The Philippines is likely to run to the debt markets to plug the swelling revenue and expenses gap of the government in the light of the global economic slump.
Ranking finance officials said Monday that the government is jacking up its foreign and domestic borrowings this year since the national budget deficit is widening.
An official of the Finance Department on Monday said they expect a higher budget deficit of P160 billion or 2 percent of gross domestic product.
The Development Budget Coordination Committee, too, is likely to revise the deficit target, which was previously at P102 billion or 1.2 percent of GDP.
The original deficit target for 2009 was only P40 billion, or 0.5 percent of GDP.
The Philippines already raised its borrowings this year by 16.5 percent to P509.9 billion from P437.1 billion after the budget deficit ceiling was revised to P102 billion.
National Treasurer Roberto Tan confirmed that the government would indeed have to adjust its borrowing program in light of the projected higher deficit.
About 76 percent of the total amount would be sourced from domestic investors through the issuance of government-backed treasury bills and treasury bonds.
The balance--24 percent--would be sourced from foreign commercial sources as well as multilateral lending agencies.
The Philippines is supposed to source $2.6 billion from foreign creditors this year. Of the total amount, about $1.5 billion would come from foreign commercial sources while $1.1 billion would come via cheaper ODA loans from multilateral lending agencies.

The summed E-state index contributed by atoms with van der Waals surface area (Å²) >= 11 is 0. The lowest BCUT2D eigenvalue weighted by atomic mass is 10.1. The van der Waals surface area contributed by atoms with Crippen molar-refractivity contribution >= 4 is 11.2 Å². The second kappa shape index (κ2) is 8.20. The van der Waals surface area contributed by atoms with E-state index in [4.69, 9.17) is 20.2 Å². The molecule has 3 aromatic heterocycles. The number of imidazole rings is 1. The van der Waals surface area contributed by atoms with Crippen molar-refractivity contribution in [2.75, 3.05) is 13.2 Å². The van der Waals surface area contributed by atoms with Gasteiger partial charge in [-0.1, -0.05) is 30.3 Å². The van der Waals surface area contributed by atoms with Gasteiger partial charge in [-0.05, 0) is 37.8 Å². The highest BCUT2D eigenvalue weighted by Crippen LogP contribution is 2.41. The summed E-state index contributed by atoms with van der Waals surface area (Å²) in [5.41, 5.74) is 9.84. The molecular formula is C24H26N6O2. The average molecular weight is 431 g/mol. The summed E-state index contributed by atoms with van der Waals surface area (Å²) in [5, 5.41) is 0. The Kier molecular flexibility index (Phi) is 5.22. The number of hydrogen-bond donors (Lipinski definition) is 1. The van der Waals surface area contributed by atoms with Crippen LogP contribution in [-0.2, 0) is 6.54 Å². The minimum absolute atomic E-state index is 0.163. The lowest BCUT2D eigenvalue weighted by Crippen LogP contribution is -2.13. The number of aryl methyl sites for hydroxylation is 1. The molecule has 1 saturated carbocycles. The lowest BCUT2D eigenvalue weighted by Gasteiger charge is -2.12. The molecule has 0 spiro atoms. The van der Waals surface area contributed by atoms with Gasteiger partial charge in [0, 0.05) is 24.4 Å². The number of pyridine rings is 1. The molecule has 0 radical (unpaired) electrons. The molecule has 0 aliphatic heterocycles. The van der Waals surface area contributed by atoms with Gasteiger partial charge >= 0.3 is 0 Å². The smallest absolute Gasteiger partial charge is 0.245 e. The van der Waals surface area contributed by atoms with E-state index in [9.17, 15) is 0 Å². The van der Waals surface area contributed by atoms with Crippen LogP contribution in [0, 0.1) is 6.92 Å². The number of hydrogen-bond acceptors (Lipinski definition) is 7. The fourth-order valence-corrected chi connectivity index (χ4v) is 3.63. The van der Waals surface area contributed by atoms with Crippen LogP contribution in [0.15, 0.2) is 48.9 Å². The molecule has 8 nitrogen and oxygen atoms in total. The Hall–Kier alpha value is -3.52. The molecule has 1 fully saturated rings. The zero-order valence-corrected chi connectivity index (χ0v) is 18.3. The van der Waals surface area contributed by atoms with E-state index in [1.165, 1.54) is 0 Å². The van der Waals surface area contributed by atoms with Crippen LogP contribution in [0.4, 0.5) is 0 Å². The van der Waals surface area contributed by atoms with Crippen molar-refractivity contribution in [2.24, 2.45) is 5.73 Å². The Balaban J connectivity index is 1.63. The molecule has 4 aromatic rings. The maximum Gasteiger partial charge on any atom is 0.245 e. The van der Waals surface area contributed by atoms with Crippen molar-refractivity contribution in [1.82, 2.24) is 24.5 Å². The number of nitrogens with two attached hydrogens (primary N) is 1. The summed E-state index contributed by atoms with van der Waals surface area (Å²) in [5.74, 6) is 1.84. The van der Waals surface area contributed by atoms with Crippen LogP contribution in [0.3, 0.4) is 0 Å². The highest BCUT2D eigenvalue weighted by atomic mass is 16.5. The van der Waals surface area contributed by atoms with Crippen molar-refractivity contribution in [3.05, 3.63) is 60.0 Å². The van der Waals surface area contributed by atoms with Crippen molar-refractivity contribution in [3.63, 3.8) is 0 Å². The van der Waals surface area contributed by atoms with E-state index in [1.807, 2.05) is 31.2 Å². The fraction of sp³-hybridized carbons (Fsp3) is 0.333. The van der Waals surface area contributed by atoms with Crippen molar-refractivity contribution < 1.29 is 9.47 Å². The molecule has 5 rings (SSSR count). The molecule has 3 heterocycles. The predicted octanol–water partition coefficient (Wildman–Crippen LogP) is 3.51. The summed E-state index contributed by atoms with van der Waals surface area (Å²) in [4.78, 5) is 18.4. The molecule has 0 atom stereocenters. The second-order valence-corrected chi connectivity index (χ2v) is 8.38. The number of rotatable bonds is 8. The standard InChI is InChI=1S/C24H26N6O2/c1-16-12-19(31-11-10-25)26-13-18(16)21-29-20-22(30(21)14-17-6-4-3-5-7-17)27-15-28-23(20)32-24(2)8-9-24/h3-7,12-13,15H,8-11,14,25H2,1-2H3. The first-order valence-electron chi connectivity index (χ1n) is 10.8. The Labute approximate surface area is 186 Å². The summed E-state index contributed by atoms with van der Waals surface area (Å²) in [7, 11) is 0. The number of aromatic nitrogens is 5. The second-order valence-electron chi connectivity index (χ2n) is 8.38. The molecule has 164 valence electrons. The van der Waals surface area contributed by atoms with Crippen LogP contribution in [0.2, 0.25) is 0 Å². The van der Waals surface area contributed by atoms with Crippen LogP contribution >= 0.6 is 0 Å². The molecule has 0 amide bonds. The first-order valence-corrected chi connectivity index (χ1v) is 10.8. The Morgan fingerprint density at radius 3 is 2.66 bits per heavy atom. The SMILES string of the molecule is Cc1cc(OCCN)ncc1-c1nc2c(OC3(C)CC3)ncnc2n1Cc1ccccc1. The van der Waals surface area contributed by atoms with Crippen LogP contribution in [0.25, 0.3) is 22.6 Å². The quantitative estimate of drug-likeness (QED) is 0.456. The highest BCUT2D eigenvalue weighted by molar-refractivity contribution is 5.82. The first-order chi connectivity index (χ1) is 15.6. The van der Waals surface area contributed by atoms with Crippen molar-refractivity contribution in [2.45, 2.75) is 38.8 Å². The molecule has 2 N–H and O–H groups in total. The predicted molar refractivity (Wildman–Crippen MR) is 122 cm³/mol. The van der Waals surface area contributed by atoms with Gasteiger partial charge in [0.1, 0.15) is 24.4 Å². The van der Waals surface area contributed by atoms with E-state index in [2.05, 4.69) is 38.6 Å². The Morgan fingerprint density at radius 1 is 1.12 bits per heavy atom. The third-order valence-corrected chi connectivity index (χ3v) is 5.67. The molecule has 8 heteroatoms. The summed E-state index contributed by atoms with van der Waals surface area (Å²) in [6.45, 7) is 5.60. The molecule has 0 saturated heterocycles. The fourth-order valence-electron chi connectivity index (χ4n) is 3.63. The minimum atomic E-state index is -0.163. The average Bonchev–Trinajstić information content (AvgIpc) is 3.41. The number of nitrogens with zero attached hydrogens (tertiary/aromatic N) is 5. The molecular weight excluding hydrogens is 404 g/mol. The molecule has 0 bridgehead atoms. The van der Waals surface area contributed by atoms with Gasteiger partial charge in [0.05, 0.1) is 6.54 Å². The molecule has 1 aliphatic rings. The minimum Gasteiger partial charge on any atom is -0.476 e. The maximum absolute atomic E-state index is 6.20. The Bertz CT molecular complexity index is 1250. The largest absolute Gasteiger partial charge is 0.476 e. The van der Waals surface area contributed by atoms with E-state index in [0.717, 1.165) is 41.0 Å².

The national treasurer, however, is not shutting the doors on the possibility that the Philippines may again tap the international bond market this year after successfully raising $1.5 billion when it sold 10-year US-dollar denominated benchmark bonds early January.
“We still need it (foreign borrowing). I am not closing the door on anything. Once it is announced we will formulate our borrowing plan,” he said.
Loans from World Bank, etc
Tan said the government has decided to increase its official development assistance loans to $1.75 billion from the programmed $1.1 billion for this year.
He said the government is now negotiating with Japan International Cooperation Agency for a program loan ranging from $250 million to $300 million to co-finance the social protection program of the World Bank.
He added that the Philippines also hopes to finally disburse $350 million worth of ODA loans coming mainly from World Bank and Asian Development Bank this year.
“We expect more program loans this year. We are getting additional loans against the program,” Tan said.
Some legislators recently ganged up on World Bank after it revealed bid rigging findings involving Filipino firms vying for a $150 million worth road project.